So the two major issues are, on the one hand, culture (or history or tradition or inertia) and, on the other, institutional pressures (or profit motive or vested interests, which might include faculty and student interest in safeguarding the familiar). From those two issues emerge a variety of difficulties. Uncertainty about quality. Increased time investment. The need to adapt and adjust both curricula and materials. Inefficiency because of unfamiliar forms or modalities. Discontent among adjuncts and tenure-track faculty because someone has upset the apple cart. In a word, there are lots of down sides.

What are the up sides? Well… one might be that liberating oneself from a “textbook” gives one greater freedom to use authentic materials directly. Faculty and students can see greater currently or timeliness in the materials and information accessed in courses. Student self-directed learning can find more space for growth when students are made responsible for pursing investigation and finding materials. In a word, intellectual freedom and critical inquiry can soar in this new space. Students can invest themselves more deeply in the process of curriculum development and knowledge creation.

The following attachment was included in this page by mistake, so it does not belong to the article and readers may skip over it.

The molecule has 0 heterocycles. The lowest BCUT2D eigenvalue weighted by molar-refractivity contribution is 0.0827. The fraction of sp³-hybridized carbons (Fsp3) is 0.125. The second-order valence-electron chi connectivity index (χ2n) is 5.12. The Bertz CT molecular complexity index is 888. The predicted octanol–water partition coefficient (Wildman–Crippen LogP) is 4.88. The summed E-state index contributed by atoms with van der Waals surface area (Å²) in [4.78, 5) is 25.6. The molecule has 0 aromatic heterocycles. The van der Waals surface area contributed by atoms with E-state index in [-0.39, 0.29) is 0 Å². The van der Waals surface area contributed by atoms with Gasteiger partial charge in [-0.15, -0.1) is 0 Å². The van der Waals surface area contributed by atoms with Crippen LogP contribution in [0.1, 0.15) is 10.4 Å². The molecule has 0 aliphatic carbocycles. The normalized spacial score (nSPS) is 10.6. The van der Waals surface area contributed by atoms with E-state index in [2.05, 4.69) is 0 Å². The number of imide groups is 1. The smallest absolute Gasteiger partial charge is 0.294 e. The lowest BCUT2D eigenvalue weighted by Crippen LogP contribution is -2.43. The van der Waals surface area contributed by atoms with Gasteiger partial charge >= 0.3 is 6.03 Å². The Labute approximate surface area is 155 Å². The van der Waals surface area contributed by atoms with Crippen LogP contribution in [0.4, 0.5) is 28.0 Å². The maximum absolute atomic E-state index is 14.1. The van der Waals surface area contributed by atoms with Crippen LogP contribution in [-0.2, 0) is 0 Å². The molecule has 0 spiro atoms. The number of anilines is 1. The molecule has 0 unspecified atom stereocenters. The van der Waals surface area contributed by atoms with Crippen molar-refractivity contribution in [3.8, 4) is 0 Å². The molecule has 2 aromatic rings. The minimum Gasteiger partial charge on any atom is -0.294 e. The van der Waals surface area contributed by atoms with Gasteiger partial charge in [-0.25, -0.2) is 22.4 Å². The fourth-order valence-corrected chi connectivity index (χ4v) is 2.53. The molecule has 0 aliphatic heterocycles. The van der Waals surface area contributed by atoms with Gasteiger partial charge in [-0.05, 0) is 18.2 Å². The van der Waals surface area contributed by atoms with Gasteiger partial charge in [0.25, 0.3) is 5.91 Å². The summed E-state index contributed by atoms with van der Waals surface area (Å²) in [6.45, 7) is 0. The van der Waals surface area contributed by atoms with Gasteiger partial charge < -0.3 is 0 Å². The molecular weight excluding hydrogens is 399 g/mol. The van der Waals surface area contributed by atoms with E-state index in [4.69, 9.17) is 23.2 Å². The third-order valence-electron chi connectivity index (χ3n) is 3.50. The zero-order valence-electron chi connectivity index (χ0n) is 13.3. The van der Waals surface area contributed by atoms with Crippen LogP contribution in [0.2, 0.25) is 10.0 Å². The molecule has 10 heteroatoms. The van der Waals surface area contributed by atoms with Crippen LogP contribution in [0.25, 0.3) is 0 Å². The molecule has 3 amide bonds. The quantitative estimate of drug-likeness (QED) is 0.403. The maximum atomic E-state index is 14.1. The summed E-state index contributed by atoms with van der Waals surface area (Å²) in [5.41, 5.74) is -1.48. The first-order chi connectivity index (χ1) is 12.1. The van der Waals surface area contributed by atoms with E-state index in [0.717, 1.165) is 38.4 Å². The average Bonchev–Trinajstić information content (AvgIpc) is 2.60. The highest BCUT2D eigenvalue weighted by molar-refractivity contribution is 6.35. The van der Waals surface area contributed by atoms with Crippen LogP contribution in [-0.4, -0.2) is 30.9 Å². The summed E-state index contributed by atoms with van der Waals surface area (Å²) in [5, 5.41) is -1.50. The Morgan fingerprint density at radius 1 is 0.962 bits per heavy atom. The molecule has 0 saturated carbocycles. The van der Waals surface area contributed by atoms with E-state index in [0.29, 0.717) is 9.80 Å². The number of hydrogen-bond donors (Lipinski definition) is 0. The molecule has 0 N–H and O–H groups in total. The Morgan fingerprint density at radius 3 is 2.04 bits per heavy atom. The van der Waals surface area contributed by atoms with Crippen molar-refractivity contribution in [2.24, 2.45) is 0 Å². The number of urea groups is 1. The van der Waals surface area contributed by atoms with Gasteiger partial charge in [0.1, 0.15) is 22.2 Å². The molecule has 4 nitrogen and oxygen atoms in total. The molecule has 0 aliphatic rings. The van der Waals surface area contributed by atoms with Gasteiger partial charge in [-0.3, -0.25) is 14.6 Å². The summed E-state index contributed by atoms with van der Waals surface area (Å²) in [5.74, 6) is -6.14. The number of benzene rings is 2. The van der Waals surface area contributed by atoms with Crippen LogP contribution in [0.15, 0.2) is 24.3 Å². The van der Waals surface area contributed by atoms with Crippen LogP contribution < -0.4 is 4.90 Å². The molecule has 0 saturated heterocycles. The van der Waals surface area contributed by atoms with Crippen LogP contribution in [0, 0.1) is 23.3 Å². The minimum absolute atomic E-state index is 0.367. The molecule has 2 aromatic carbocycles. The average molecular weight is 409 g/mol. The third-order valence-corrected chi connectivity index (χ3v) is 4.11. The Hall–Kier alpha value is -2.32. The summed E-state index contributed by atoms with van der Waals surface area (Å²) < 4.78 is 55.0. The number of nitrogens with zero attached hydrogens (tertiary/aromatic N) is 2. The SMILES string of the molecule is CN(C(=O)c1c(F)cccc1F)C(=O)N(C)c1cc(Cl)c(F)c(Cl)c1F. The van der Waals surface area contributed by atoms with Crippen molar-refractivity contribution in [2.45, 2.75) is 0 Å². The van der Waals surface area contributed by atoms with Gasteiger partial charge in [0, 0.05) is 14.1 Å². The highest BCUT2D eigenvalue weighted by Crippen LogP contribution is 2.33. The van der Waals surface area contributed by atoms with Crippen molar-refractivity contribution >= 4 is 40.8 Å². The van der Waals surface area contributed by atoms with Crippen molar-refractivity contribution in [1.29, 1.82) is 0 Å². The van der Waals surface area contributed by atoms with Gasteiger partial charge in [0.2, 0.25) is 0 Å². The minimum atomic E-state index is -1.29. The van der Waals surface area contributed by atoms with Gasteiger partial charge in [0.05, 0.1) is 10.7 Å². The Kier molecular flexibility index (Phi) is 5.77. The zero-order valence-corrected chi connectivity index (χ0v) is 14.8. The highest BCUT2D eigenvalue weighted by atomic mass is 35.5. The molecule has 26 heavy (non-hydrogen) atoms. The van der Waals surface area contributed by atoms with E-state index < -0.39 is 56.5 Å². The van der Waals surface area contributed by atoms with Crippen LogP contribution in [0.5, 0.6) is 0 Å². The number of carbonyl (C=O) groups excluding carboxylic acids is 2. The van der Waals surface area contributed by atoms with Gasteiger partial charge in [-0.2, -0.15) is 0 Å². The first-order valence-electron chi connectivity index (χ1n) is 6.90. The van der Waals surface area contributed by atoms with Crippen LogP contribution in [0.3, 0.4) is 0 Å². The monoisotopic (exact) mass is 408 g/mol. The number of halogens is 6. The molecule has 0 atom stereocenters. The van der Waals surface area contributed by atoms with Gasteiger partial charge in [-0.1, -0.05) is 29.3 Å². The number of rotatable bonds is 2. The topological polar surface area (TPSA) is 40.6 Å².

OERs and authentic-document-based lessons can contribute to more active and more pertinent learning. So… I ask. What’s not to like about “Open”?

OpenCon 2017

I’ve just applied to OpenCon2017. Might I suggest that you ought to consider doing the same? (Whether this year or in the future. It’s worthwhile.) . For more information, see the poster that I’m inserting below.


A few threads…

My apologies for making a very brief post containing little more than placeholders and breadcrumbs. I’m pressed for time, but want to be sure to come back to these items. Someday….